Sometimes you have to search hard for good news. I missed this story that went viral on Twitter last year. Every year Gerber Foods chooses a baby of the year and with it a prize of $50,000. For the first time, Gerber chose a child with Down Syndrome to represent the company. The story broke into national news when the winner, 18-month-old Lucas Warren, met the original Gerber baby, 91-year-old Ann Turner Cook. The charcoal drawing of Ann Turner Cook had been on Gerber jars since 1928. Could this acceptance of children like Lucas Warren be a trend?
Two years ago, OshKosh also chose a child with the extra chromosome. Recently, a popular video appeared on Facebook highlighting a young man, also with Down Syndrome, who appeared on the British talent show called The Greatest Dancer. He captivated judges and audience alike with his expressive style.
Movement is afoot on the legislative front. Last year, Indiana passed a bill banning abortions that target unborn babies based on race, sex, and those with Down Syndrome. North Dakota passed a similar bill and Ohio’s bill is now being discussed before the Supreme Court. Several years ago, a public uproar was heard when Iceland announced that the country had virtually “eliminated” Down Syndrome. Of course, they did not find a cure: quite the opposite.
Perhaps the world is learning a lesson I learned five years ago. When an ultrasound was done before my grandson’s birth, it was discovered that he had a serious birth defect that would require specialized surgery by highly skilled doctors. My grandson was born at Beth Israel Hospital and immediately whisked over to Boston Children’s Hospital. At his birth, we did not know for sure that he had Down Syndrome.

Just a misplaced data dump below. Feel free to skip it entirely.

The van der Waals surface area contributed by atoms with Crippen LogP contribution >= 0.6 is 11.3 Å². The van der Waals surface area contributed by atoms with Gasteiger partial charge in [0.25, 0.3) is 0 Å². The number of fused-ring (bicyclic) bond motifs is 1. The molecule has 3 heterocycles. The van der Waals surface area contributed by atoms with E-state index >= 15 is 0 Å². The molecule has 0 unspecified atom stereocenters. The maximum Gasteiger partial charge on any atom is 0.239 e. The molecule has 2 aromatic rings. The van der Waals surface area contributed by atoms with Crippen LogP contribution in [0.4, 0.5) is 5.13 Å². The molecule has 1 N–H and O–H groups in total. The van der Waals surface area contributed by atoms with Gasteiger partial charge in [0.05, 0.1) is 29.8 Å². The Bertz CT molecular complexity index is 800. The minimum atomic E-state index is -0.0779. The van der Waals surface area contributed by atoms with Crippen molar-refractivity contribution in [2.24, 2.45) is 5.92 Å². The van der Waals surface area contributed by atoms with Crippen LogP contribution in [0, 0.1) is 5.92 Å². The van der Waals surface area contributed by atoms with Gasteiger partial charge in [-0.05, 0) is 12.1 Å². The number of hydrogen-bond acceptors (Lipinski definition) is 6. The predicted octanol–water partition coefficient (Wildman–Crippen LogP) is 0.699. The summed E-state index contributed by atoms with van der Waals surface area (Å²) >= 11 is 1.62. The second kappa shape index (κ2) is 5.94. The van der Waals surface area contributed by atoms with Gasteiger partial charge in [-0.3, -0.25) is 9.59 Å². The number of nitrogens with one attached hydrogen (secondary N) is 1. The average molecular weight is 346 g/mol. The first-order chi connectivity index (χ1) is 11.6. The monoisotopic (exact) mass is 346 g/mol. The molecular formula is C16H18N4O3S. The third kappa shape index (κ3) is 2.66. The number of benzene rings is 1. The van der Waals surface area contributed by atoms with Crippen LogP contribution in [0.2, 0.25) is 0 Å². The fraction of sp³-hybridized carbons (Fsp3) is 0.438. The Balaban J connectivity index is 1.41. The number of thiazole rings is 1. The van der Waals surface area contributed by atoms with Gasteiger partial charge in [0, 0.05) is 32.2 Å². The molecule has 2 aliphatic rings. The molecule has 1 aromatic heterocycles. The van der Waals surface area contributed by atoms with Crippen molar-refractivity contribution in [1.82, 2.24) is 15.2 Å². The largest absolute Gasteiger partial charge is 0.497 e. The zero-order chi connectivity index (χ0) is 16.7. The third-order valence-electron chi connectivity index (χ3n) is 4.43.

On the day after his birth, I walked into the hospital room and saw a photograph of him minutes after birth. I thought that he looked like his older brother. I walked away, but then did an about-face. I took a closer look. He was cute, all right, with blond hair and pink complexion, but another attribute caught my attention. Sure enough, he had that extra chromosome. It took several minutes for the news to sink in. I looked out over the rooftops of tall buildings, into a crystal blue sky. I said a prayer. In my heart, I heard an answer. That answer was clear as a bell: “It is all about love.”
That proved to be true, more than we could ever realize. Over the years, he had many surgeries and long stays at Boston Children’s Hospital. His parents had to rise to levels of self-sacrifice that seemed almost unbearable at times. Still, they persevered in love. Family and friends also rose to the occasion, supporting the family with money for housing; grandparents provided childcare for the older brother; the church collected funds to buy gas cards; a big pan of lasagna was delivered via taxi by an aunt.
To this day, my heart skips a beat when I think of this outpouring of love, sometimes from surprising places. At his baptism, on a gray day complete with freezing rain and treacherous roads, the chapel was jammed with neighbors and family, all there to honor this little baby who has the miraculous ability to bring people together to levels of kindness none of us could ever have imagined. Yes indeed, it is all about love.
Copyright 2019 Kathryn Swegart